Open anatrophic nephrolithotomy is done now rarely despite its high rate of stone clearance due to the morbidity of the procedure. In the majority, the laparoscopic method has been performed with warm ischemia, due to the difficulties achieving renal icing intraperitoneally (24). This modality is not ideal for preservation of renal function. Sotelo (42) was the first to report a case of robotic-assisted anatrophic nephrolithotomy (RANL). This was done via video submission and it was not available for viewing at this time. They reported implementation of vascular control with early unclamping and controlled hypotension. Like in the laparoscopic approach, warm ischemia was replicated with a time of 26 min. The patient required intraoperative blood transfusion, a residual 1 cm stone was later identified, and furosemide renogram showed 10% renal function loss at 1 month of follow up. In 2013, using their practice with cold ischemia for partial nephrectomies, Ghani et al. (24) then reported their experience performing RANL on three patients. They described their technique which includes initial cystoscopic placement of a JJ ureteral stent and the patient is then placed in a traditional flank position. Port placement includes a gel port placed in the midline, with a camera and assistant port through it, two more robotic arm ports and an additional assistant port. Renal hypothermia was achieved with ice slush which was introduced through the gel port. Following this, Mannitol was administered, and the hilum was clamped. The incision was made through the avascular plane and after nephrolithotomy, the collecting system was closed with monofilament suture and running barbed suture was used for the renal parenchyma. The mean cold ischemia time was 57 min. The authors achieved a stone-free rate of 33%, with intraoperative knowledge that 2 of the 3 patients had incomplete stone clearance, despite having used intraoperative ultrasonography. These 2 patients required PCNL to remove the residual calculi. One patient had a drain placed as a nephrostomy tube for drainage of pyonephrosis at the time of stone removal. There were no complications including no need for blood transfusion. Renal function preservation was corroborated upon follow up based on creatinine clearance. Another study of RANL in 2014 was performed by King et al. (26) on 7 patients, 5 with complete staghorn calculi. The mean warm ischemia time was 35 min. They demonstrated a 29% stone-free rate with minimal hospital length of stay and few post-operative complications, including a blood transfusion and continuous bladder irrigation in one patient for hematuria. Although these studies failed to demonstrate significant stone-free rates as compared to the open technique, both studies highlight the successful debulking of large staghorn stones in a traditionally difficult to manage population and with improved morbidity. Also, further research needs to be done to determine if there is a significant long-term difference in renal function with regards to the use of cold vs. warm ischemia. Another advantage of performing this surgery robotically, is the application of intraoperative near infrared fluorescence (NIRF) with indocyanine green (ICG) dye. Although not performed in humans, NIRF has been assessed in porcine models to detect the avascular renal plane for proper demarcation of the site of nephrolithotomy (43). Madi et al. (20) described their use of NIRF intraoperative to assess if there is any residual renal perfusion after vascular clamping perhaps from an accessory or unclamped vessel. They do not mention if a dose of ICG was given before obtaining vascular control for use on the kidney to identify the avascular plane.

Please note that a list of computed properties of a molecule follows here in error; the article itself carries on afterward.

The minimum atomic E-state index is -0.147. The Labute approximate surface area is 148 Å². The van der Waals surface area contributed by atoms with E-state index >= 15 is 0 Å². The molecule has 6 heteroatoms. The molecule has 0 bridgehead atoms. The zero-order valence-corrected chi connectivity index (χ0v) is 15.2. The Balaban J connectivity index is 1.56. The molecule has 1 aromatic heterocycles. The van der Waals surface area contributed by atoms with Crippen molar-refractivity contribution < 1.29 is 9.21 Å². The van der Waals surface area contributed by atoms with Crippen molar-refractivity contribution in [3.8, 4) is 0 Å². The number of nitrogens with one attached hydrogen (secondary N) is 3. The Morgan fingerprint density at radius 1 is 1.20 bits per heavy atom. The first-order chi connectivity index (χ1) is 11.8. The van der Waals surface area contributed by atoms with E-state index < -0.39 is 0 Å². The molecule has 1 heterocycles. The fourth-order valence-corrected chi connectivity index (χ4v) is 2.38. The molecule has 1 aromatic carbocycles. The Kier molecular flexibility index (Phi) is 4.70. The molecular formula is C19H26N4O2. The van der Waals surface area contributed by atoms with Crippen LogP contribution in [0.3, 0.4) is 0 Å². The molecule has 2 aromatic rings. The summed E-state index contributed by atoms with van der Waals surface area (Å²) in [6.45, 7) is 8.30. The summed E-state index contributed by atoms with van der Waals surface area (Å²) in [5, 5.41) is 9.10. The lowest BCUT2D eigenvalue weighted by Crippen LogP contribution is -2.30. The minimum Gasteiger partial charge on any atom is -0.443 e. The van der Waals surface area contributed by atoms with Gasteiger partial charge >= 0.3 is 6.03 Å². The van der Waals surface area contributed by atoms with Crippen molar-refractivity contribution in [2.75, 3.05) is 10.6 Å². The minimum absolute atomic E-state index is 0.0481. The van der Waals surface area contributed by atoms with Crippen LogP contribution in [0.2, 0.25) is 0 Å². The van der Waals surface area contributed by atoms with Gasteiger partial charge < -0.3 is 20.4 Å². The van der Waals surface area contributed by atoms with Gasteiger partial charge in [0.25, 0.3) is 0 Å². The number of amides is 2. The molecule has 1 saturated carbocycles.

Minimally invasive management of stones in general has evolved in the last few decades.